encephalitis (viral); vaginal delivery, no pre-natal care = mom has HSV, passed it to child
  201. Case 3: 6 hour old infant, vaginal delivery: grand mal seizure, no pre-natal care; bulging of fontanelles, no response to pinching of the toes (=AMS); workup? (2)
    • 1: do CT head first, with and w/o contrast
    • 2: LP
  202. Case 3: 6 hour old infant, vaginal delivery: grand mal seizure, no pre-natal care; bulging of fontanelles, no response to pinching of the toes (=AMS); Treatment?
    • encephalitis from HSV most likely
    • start acyclovir (7-10 days) immediately b/c it won t affect the CSF;
  203. Case 4: 70 y/o female chemo pt for glioblastoma, recent brain surgery. Presents with low grade fever, HA, difficulty waking, AMS paralysis of RUE, both signs are +; Diagnosis?
    • brain abscess from strep, probably S. milleri;
    • she is very immunocompromised. You can get brain abscess from surgery, trauma
  204. MCC for brain abscess?
    • strep and staph
    • Main: strep milleri
  205. Case 4: 70 y/o female chemo pt for glioblastoma, recent brain surgery. Presents with low grade fever, HA, difficulty waking, AMS paralysis of RUE, both signs are +; Workup?
    do CT first because you don't usually do LP for brain abscess cases
  206. Case 5: 38 HIV + male, fatigue x months, fever, HA, Cd4 500 1 year ago; diagnosis?
  207. most common cause of focal encephalitis in AIDS pts
  208. - Dementia caused by direct HIV infection in the brain parenchyma
    - Occurs in late HIV infection in those with severe immunosuppression
    - A diagnosis of exclusion
    - Usually occurs in the late stages of HIV infection
    - Acquired and persistent cognitive decline with preserved alertness that usually dominates the clinical presentation
    - Diagnosis?
    AIDS dementia complex
  209. Top 2 CNS infx assoc'd with AIDS
    • toxo
    • cryptococcus
  210. Which of the following is INCORRECT regarding infections of the CNS?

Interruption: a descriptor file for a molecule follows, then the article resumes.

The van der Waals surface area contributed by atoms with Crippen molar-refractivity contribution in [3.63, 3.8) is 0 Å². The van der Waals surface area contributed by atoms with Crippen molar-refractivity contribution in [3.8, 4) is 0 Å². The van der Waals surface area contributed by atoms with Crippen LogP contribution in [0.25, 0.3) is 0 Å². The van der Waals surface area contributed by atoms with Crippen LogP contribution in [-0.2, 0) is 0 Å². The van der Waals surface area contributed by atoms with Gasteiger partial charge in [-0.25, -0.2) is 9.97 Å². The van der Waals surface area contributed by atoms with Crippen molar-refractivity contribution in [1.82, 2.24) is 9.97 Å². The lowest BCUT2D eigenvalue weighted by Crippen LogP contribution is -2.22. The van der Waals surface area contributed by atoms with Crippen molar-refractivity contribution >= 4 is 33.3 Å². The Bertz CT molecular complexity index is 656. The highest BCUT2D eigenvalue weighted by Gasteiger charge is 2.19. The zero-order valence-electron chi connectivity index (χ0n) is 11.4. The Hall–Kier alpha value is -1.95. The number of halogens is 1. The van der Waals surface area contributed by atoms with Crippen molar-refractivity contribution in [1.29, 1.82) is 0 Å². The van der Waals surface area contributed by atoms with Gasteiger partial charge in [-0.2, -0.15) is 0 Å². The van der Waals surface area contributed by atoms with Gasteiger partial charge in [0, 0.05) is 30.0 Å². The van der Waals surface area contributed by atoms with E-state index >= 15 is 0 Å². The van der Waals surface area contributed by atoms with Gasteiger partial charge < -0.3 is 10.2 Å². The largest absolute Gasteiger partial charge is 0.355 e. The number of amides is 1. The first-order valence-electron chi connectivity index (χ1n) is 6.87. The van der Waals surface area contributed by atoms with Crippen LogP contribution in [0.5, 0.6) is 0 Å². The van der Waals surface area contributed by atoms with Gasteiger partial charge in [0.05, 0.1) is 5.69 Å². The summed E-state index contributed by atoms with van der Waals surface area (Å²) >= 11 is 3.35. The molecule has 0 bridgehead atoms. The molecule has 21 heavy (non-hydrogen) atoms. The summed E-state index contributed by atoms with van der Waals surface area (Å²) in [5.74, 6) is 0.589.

A. Meningitis is an infection of the leptomeninges and brain parenchyma
    B. If bacterial meningitis is suspected, pretreatment with antibiotics could reduce yield of gram s stain, and cultures but not the CSF cell count from the initial LP
    C. The choice of empirical antibiotic treatment for bacterial meningitis should be tailored to the age group and any physical findings that suggest a causative organism.
    D. The bacteria that cause most community acquired meningitis transiently colonize the oropharynx and nasopharynx of health individuals and include Streptococcus pneumonia, Neisseria menigitidis and Hemophilus influenza
    A. Meningitis is an infection of the leptomeninges and brain parenchyma
    (this multiple choice question has been scrambled)
  211. Which of the following is INCORRECT regarding infections of the CNS?
    A. Have a detailed conversation with the child s pediatrician about immunizing the child
    B. Give prophylaxis to close contacts of the child, Rifampin 600mg in four daily doses
    C. Give prophylaxis to the family of the child only, Acyclovir 10mg/kg four doses every 12 hours
    D. Give dexamethasone 2mg/kg daily for ten days to the family of the child
    B. Give prophylaxis to close contacts of the child, Rifampin 600mg in four daily doses
    (this multiple choice question has been scrambled)
  212. In a child with suspected acute bacterial meningitis treated with antibiotics, what would be the best next immediate plan of therapy?
    A. Give dexamethasone 2mg/kg daily for ten days to the family of the child